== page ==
In 1972, Andrei Tarkovsky made Solaris, a film that staged a biomagnetic current as a cerebral system, one that is capable of thought processes. Tarkovsky’s Cold War fiction revolves around a dejected scientist unable to comprehend the malign activities of the intelligent planet Solaris and its bubbling and oozing surface.

In 2008, Reza Negarestani wrote Cyclonopedia, a theory-fiction that exhumes the notes of former professor of Tehran University, the renegade archaeologist and researcher Dr. Hamid Parsani. For Parsani, petrol is a sort of malevolent intelligence with an agenda of its own that narrates the dynamics of the Middle East and carves it into a living and sentient entity in a literal and non-metaphoric sense.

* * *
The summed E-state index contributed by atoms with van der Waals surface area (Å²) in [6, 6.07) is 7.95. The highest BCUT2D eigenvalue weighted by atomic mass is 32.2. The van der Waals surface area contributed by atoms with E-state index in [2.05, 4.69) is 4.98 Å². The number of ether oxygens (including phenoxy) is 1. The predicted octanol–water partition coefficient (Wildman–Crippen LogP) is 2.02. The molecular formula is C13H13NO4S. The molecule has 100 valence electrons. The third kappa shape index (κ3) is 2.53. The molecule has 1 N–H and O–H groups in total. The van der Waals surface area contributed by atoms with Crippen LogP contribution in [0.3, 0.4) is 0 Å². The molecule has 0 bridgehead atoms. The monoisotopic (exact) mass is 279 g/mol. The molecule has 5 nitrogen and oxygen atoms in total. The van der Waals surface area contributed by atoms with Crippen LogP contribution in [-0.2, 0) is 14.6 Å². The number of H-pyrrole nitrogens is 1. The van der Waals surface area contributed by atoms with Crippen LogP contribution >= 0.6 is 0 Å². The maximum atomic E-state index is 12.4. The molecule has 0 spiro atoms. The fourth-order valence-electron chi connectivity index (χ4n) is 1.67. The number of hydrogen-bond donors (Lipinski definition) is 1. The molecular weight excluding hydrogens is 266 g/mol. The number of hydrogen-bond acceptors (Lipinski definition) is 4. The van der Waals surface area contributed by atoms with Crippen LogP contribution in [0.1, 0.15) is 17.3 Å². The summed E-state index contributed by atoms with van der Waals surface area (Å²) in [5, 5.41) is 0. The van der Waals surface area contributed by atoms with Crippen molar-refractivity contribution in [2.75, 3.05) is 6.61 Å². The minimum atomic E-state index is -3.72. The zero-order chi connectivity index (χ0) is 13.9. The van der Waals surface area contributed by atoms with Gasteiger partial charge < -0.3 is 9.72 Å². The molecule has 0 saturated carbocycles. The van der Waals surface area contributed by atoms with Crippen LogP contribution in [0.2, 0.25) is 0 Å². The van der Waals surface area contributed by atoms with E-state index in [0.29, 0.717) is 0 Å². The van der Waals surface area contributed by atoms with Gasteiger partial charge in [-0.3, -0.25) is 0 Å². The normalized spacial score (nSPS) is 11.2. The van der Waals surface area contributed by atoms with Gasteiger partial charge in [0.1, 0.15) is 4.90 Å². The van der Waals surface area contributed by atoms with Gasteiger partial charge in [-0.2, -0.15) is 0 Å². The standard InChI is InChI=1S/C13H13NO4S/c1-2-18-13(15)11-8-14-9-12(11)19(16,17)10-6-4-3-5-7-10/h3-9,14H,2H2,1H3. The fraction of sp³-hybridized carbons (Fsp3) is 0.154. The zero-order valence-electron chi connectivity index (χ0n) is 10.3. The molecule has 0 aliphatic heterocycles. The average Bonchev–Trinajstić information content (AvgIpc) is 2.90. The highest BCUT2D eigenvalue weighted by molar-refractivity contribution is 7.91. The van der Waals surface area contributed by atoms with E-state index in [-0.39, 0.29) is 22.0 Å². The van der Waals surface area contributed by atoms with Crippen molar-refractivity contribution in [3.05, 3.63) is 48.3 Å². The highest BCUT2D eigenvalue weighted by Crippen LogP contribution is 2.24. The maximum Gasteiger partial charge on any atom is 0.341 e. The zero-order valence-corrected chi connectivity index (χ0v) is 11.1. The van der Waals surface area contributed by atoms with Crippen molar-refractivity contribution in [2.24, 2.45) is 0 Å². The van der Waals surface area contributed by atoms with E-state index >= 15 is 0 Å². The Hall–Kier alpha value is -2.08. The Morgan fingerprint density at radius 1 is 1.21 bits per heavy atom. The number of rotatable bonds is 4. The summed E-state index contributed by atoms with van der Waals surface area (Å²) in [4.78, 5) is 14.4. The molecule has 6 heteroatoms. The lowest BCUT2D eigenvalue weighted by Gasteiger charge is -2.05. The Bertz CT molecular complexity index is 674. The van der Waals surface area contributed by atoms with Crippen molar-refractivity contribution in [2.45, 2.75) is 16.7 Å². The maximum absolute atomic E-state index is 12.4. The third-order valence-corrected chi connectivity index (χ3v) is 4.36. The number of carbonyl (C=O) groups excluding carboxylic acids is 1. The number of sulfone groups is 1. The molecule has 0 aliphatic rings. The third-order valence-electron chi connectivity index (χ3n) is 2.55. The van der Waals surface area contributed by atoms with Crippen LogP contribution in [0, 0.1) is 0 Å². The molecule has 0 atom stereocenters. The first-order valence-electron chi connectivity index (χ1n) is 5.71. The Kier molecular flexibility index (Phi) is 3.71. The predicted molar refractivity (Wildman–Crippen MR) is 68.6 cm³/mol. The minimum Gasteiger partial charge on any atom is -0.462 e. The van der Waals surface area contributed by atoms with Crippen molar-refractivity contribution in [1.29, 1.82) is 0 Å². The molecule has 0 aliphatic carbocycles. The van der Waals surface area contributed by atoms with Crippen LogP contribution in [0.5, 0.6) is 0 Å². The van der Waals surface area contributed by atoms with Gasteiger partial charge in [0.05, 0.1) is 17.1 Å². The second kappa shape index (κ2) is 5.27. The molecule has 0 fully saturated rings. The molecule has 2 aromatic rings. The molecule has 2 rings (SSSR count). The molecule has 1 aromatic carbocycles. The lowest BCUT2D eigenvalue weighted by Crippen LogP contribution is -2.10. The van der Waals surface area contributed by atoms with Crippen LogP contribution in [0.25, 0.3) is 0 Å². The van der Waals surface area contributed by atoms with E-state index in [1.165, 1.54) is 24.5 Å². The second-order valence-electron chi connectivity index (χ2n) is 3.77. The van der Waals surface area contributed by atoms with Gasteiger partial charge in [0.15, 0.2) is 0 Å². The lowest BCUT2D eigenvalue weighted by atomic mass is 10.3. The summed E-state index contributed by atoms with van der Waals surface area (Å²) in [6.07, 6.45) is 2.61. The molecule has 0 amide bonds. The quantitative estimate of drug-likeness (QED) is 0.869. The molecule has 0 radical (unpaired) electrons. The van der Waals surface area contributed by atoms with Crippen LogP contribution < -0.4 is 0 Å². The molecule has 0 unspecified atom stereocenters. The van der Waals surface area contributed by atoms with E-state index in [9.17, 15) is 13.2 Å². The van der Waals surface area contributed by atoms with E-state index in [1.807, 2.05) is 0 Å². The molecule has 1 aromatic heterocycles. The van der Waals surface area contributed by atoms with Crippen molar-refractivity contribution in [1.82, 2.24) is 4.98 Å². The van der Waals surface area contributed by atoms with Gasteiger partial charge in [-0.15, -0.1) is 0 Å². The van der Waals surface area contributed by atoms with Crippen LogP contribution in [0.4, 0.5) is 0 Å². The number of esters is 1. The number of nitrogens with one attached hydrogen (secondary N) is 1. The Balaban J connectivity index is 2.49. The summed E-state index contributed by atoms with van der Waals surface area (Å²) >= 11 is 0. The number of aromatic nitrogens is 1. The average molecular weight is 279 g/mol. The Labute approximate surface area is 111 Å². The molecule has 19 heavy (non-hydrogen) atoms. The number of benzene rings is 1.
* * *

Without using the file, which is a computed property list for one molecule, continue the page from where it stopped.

By drawing a double-headed portrait of the protagonists of Solaris and Cyclonopedia, this lecture seeks to draw out the philosophical and fictional implications of a ruinous entanglement with matter and the potentialities of thinking the non-human.

Hisham Awad is a writer based in Beirut. His work investigates the intersections of philosophy, film, and sound. Hisham completed an MA in Aural and Visual Cultures at Goldsmiths College, London in 2011.